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cowboys

Trae Q.L. Venerable

Trae Q.L. Venerable is a lot of things: a horseman, a houndsman, a writer and an educator, for sure. But foremost, he’s a real-life cowboy who doesn’t fit the image found in most western movies or in country music.

The Kansas City writer is African American and a mix of Choctaw, Cherokee and Black Foot as well as a fourth generation cowboy. He thought he'd do well to write books that honor those previous generations as well as future generations of cowboys of color.

Segment 1: As the tourism industry grows, so do questions about the impact of travel.

Are there ways to enjoy greater acess to travel while also treading more lightly on the destinations we visit? Or do we simply need to cut back?

Segment 1: The story behind a cowboy music band from Kansas City.

Cowboy music is not the same as country-western. We speak with two of the musicians of 3 Trails West — one of the few practitioners of cowboy music in Kansas City.

Segment 1: How long does it take to make a friend?

According to a KU professor, it takes 50 hours to make a casual friend (though that's not always guaranteed). We take a closer look into his research, including the online quiz he created to determine the closeness of a friendship.

Johnson County Parks and Recreation District

This Saturday, Antioch Park in Johnson County, Kansas, will reopen its western-themed playground named "Dodge Town."

Complete with a general store, smithy and jail, the township looks less like a playground and more like a Hollywood film set, albeit in miniature.

Scott Wilson, a longtime Kansas City resident and writer, has just one word for how he remembers playing in Dodge Town: escape.

Segment 1: Memories of the wild west are kept alive in Johnson County park.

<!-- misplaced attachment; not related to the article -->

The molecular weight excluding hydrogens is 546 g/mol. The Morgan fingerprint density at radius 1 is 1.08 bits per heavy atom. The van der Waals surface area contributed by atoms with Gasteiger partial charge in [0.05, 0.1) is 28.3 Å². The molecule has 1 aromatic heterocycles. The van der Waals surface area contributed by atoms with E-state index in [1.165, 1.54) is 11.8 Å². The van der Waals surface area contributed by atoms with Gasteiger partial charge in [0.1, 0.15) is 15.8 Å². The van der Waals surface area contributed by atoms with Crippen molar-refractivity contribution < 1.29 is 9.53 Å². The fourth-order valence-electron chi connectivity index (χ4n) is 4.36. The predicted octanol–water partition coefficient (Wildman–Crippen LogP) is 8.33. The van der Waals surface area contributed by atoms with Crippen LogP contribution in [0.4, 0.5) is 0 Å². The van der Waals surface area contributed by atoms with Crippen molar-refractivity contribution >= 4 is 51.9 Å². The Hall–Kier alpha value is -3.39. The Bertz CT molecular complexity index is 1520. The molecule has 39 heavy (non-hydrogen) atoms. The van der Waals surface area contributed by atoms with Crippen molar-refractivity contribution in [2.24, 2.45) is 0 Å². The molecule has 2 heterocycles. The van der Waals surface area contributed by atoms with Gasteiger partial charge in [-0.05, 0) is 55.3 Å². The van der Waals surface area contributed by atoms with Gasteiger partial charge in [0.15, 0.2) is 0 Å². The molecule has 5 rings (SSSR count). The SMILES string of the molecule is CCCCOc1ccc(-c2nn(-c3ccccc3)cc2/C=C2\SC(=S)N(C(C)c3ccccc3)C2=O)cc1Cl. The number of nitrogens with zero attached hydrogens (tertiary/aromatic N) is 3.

For many kids who grew up near Antioch Park, 'Dodge Town' has been a place to relive the wild west. As the playground prepares to re-open after being remodeled, we take a nostalgic look back.

  • Scott Wilson, writer and editor

Segment 2, beginning at 11:51: Mary Shelley's classic novel celebrates bicentennial anniversary.

Grant Gerlock / Harvest Public Media

Dannette Ray is standing inside a re-created train depot, wearing cowboy boots, leather chaps and two six-shooters in holsters at her waist. Before she draws her pistols to fire at a row of targets, she calls out: "You get back inside, I'll cover for ya!" — a line spoken by Jimmy Stewart in the 1957 western Night Passage.

Erwin E. Smith Collection of the Library of Congress / On Deposit at the Amon Carter Museum

The worn-slick saddle encased in Plexiglas is not a standard fixture of the Kansas City Public Library’s grand, marbled entry hall. But it's not out of place, either, considering that the stately former First National Bank building, which opened in 1886, is a monument to how cosmopolitan the cattle industry once made our town.

Public Domain

They may be icons of the old west, but cowboys aren't just an American phenomenon. Today, we learn the long history of the horseback herdsmen, whose roots go back to Africa. Then, we discuss climate change and the complexities of reducing fossil fuel use with environmentalist Bill McKibben. Later, we ask Sam Cossman why on earth he climbs into active volcanoes and what he hopes to gain from doing so.

Jack Hummel, Western Music Association

On a sunny summer afternoon, a group of cowboys took to the outdoor stage in front of the Raphael Hotel on the Plaza and started singing in four-part harmonies.

That band, 3 Trails West, is one of the only practitioners of cowboy music in Kansas City — and has been named the band of the year by the Academy of Western Artists and the Western Music Association.

But what exactly is cowboy music? It isn’t country music. Or country-western.

Blake Little

Blake Little made pictures of beautiful cowboys.

Little was a professional photographer, doing film and television work and shooting magazine covers in Los Angeles. When he and a friend went to their first rodeo, he wanted to be a cowboy, too.

“We were hooked immediately, by the whole scene, watching it, imagining that these guys were really doing this, and they were gay,” Little would later say of the first International Gay Rodeo Association event he attended, in Los Angeles in 1988.

'Cattle, Cowboys & Culture: Kansas City To Amarillo'

Oct 23, 2015

The bond between Kansas City and Amarillo, Texas may be stronger than you think.  A train that ran between the two cities led to the shaping of cultures, and a lasting connection.  

Guest:

Michael Grauer is a Kansas City native and Curator of Art and Western heritage at the Panhandle-Plains Historical Museum.